Leonard Milberg ’53, a passionate collector of art, rare books, and manuscripts, loves a rare find — especially those related to Jewish or Irish life and literature. And so, in 2016, when he spotted a listing in an auction catalog for three autobiographical and religious manuscripts by Luis de Carvajal the Younger — who was executed in 1596 for secretly practicing Judaism in Mexico during the Inquisition — Milberg immediately arranged to see them.
The 16th-century manuscripts would not end up in Milberg’s collection, however. In researching them, he discovered that they had been stolen from the Mexican national archive in 1932. Milberg helped the Mexican government reclaim them, and in August, he received that government’s highest award for foreigners, the Mexican Order of the Aztec Eagle.
De Carvajal’s manuscripts comprise three documents totaling 180 pages, tiny enough to fit in the palm of a hand (likely for discretion’s sake), written in Latin and Spanish in diminutive script and stitched together. The documents are believed to be the only existing writings from a Jew in Mexico during the Spanish colonial period; together they “contain a giant-sized tale of one family’s devotion to Judaism despite their separation across generations and continents from other Jews,” Milberg wrote in an article for the Princeton University Library Chronicle.
One document was a copy, written by de Carvajal and illuminated with gold, of the Ten Commandments and the Thirteen Principles of Faith by the great Jewish philosopher Moses Maimonides. Another, also written by de Carvajal, was a prayer manual. The third was de Carvajal’s autobiography, which details how he lived publicly as Catholic but secretly worshipped as a Jew. It includes stories meant to highlight his devotion, such as his self-circumcision and his successful entreaties to bring his siblings into the faith.
The memoir was begun while de Carvajal was imprisoned and completed during a temporary release. Arrested again in 1596, under torture he revealed the names of more than 120 Jews, before being burned alive with family members.
Though the booklets had been listed by Swann Auction Galleries as very old copies — not the manuscripts written by de Carvajal himself — Milberg was convinced they were original. “I said, ‘This is not a copy.’ It had gold leafing on it. Who would put gold leafing on a copy?” he says. He brought in experts, at his own expense, to authenticate the documents; when the manuscripts were found to be de Carvajal’s, the sale was canceled and the FBI brought in.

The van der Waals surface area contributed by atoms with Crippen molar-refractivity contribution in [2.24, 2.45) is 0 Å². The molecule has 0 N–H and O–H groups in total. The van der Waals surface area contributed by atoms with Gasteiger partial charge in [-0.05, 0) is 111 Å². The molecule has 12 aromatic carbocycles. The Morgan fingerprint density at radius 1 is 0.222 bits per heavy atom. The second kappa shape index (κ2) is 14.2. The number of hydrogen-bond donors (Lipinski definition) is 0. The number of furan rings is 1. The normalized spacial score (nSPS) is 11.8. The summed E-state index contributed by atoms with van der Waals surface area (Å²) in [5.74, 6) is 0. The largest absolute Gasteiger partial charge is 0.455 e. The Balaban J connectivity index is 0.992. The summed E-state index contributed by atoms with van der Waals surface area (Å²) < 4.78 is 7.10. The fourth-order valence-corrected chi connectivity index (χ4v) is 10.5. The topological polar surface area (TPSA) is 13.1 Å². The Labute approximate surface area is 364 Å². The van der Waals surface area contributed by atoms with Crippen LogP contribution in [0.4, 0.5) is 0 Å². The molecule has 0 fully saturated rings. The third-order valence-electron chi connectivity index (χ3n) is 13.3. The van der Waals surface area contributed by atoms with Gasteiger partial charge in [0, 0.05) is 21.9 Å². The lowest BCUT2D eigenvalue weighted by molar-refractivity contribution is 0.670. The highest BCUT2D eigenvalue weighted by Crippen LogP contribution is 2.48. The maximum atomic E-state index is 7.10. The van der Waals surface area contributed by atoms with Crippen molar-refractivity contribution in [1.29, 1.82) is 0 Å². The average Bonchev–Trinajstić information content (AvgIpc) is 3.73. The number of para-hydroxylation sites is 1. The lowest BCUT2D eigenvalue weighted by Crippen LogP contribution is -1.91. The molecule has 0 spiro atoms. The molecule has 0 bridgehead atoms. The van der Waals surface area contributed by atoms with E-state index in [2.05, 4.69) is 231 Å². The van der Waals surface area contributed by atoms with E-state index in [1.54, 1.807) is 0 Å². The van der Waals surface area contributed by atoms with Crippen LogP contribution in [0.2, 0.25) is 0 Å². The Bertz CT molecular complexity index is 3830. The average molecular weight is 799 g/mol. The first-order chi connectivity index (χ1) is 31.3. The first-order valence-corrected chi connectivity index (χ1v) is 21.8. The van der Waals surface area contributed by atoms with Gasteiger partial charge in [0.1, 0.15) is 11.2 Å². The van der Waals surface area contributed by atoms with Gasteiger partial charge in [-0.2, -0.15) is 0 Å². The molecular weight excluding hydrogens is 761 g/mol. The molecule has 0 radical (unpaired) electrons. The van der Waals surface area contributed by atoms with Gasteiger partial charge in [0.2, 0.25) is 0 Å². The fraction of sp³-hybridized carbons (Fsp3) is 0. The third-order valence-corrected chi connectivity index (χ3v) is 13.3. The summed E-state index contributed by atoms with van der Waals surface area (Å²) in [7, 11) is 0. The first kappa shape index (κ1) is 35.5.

Milberg was pleased that the writings would be returned to Mexico’s archives, but he lamented that “undoubtedly the most important and oldest Jewish manuscripts of the New World” would not be exhibited. He worked with the Mexican government to allow them to be shown at a 2016 exhibition at the New-York Historical Society and to have digital copies made for the city’s Spanish-Portuguese synagogue, the historical society, and Princeton.
Milberg became interested in art during his Army service, when he filled some of his free time reading books about art. Over the last four decades, he has donated several collections to the Princeton University Library: drawings and watercolors; American poetry; prints; Irish poetry, prose, and theater; and works by Jewish American writers. “I follow my curiosity,” says Milberg, who especially relishes finding unpublished manuscripts by noted authors. Milberg “reads voraciously, and that reading points him to figures who are understudied or obscure,” says English professor Esther Schor, who has used the collection on Jewish American writers in her research and courses.
Milberg’s latest find — the de Carvajal manuscripts — is a reminder that Jews came to the New World more than 400 years ago and made significant contributions. “There is something beautiful and moving when you have something that’s in the hand of an author,” Milberg says. “It’s as if you’re communicating directly with the writer.”